In conclusion,  you need to be at least "one of ordinary skill in the art" or close to, thus a degree in the art is absolutely NECESSARY  and learn the legal side at the office.  So, basically at the office,  you are starting all over again, no matter if you have a post doc or a 2.5 gpa engineering degree or a JD.
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DeathBlow
Newbie
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Posts: 3
Re: Working for the USPTO
« Reply #1166 on: Jul 22nd, 2007, 12:19pm »
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Its not that bad. You aren't constantly looking at terms and structures that you've never seen before. You will be placed under a specific Class, and work on specific inventions. For instance there is over a dozen Classes alone for computer software.  
 
Once placed in a specific art you will then have some bit of a learning curve, but it won't take you very long (6mos -12mos) before those terms start to become much more familiar. Your SPA will most likely ask you which Class you would like to be placed into before a decision is made. So in a sense you have some control over your own desitiny.
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JD
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Re: Working for the USPTO
« Reply #1167 on: Jul 23rd, 2007, 4:27pm »
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"Examiners must attend these mandatory meetings, lawyers are not required to take training or have mandatory classes dealing with the current rulings or laws.  Thus a lawyer that passed the patent bar ten or twenty years ago has a chance that they are not competent in today's prosecution of patents."
 
Only an examiner could have posted such an ignorant, uninformed statement.
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thetruthandthewholetruth
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Re: Working for the USPTO
« Reply #1168 on: Jul 23rd, 2007, 8:26pm »
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If you don't believe me, google it.  Sometimes the ego of lawyers can get too big.  
 
www*uspto*gov/web/offices/pac/dapp/opla/comments/oedrep/borda.html
 
"It is not clear that there is a need for the mandatory continuing training requirement. It is true that there are many new PTO rules with which practitioners must become familiar. This is the responsibility of the individual and it is not clear that there is any need for the PTO to impose a requirement. If an applicant or patentee suffers damage because of a practitioner's ignorance, the practitioner may be disbarred by his or her state bar and by the PTO. Further, there may even be a suit for malpractice. On the other hand, mandatory CLE does not prevent malpractice. However, it is very important that the PTO provide numerous opportunities (such as the PTO Day) to educate the patent bar on the new rules."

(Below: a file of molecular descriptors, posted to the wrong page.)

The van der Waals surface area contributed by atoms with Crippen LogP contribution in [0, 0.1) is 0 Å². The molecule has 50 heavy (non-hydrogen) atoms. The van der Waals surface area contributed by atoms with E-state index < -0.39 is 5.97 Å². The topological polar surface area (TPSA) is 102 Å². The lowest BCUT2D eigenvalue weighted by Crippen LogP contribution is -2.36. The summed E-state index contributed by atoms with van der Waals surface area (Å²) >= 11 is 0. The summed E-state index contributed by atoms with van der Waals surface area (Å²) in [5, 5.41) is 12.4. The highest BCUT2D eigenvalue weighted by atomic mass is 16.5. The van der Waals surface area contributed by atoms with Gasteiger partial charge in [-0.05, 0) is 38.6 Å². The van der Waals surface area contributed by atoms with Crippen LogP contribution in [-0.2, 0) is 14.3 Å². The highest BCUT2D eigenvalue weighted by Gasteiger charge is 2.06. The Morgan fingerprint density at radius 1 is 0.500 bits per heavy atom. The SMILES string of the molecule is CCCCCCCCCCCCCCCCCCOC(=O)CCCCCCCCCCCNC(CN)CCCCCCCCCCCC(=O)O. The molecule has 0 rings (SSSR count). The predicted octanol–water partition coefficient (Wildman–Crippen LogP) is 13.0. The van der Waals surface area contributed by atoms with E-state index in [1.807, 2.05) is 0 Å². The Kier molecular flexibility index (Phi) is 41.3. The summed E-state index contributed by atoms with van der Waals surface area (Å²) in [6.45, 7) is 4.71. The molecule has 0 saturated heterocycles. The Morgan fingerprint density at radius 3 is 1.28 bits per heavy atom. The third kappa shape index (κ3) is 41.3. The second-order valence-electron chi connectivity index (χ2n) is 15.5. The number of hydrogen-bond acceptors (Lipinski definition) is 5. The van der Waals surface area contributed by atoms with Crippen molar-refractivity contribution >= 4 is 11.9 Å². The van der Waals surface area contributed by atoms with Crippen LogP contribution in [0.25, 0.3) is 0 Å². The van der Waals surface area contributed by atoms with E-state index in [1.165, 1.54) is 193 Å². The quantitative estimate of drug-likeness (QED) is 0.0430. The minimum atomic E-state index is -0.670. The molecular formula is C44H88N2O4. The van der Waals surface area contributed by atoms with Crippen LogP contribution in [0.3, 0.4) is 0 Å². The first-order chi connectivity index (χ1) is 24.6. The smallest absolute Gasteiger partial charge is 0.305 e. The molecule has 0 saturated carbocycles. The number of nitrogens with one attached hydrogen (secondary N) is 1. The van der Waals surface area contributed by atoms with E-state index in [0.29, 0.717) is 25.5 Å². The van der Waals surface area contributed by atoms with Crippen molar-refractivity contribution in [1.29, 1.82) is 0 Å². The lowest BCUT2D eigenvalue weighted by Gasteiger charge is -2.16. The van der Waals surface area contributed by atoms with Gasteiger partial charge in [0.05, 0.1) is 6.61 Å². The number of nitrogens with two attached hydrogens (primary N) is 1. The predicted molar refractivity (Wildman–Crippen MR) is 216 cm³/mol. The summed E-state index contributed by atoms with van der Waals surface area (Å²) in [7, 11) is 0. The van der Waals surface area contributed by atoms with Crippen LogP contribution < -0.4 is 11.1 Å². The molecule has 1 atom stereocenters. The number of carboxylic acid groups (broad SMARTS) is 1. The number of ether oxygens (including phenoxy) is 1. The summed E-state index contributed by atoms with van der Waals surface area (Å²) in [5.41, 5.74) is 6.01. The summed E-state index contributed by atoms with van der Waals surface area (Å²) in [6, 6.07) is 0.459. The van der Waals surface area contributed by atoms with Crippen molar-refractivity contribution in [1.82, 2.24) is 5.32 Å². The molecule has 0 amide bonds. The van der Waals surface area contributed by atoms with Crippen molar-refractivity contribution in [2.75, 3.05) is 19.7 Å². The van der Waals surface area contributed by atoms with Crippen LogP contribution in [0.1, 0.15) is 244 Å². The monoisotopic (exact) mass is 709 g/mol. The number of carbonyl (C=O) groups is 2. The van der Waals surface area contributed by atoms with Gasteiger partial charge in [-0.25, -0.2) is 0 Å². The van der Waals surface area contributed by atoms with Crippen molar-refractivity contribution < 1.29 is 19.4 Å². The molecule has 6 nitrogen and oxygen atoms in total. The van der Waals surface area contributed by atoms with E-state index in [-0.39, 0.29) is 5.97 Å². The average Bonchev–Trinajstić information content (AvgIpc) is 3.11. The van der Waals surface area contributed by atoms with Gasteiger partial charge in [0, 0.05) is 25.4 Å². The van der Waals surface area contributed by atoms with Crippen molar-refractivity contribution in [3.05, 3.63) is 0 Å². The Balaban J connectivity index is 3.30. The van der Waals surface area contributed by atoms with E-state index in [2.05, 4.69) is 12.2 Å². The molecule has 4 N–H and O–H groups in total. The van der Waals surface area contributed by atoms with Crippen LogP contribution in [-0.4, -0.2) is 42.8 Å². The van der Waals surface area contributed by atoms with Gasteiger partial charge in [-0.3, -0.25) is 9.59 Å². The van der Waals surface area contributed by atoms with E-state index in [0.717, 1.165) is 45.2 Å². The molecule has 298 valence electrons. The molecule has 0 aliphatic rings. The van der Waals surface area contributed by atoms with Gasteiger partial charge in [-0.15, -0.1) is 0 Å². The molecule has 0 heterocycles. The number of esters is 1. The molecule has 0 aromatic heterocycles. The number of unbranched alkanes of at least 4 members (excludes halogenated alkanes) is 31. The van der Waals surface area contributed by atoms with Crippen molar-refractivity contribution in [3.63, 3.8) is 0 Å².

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JD
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Re: Working for the USPTO
« Reply #1169 on: Jul 24th, 2007, 7:46am »
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Please don't delude yourself, or any of the impressionable newbie examiners who may read your ridiculous post, into believing that because the examining corps is given an hour of other time every quarter or so to have some career PTO official (who's never practiced law for one second of his/her life) give a summary of 4 or 5 recent Fed. Cir. opinions that that makes the examining corps more up to date on recent rules and cae law.  That's just plain silly.
 
As your link correctly notes, attorneys disagreed with the proposal by OED to change the Rules to require "PTO CLE" because many of us already have state CLE requirements, e.g. 12 hours per year in Virginia.  
 
Attorneys keep current with the Rule changes and case law either in compliance with state CLE requirements, and/or on their own initiative in order to meet their professional obligations to maintain competence.  That's why they call it the "practice" of law.  
 
You can't seriously believe that some one hour training course at the PTO, where the case is "summarized" for you, makes you more knowledgeable about the current Rules and case law than a member of a state bar and the PTO bar who, hey, guess what, actually reads the case for him/herself.  You're embarrassing yourself with these posts.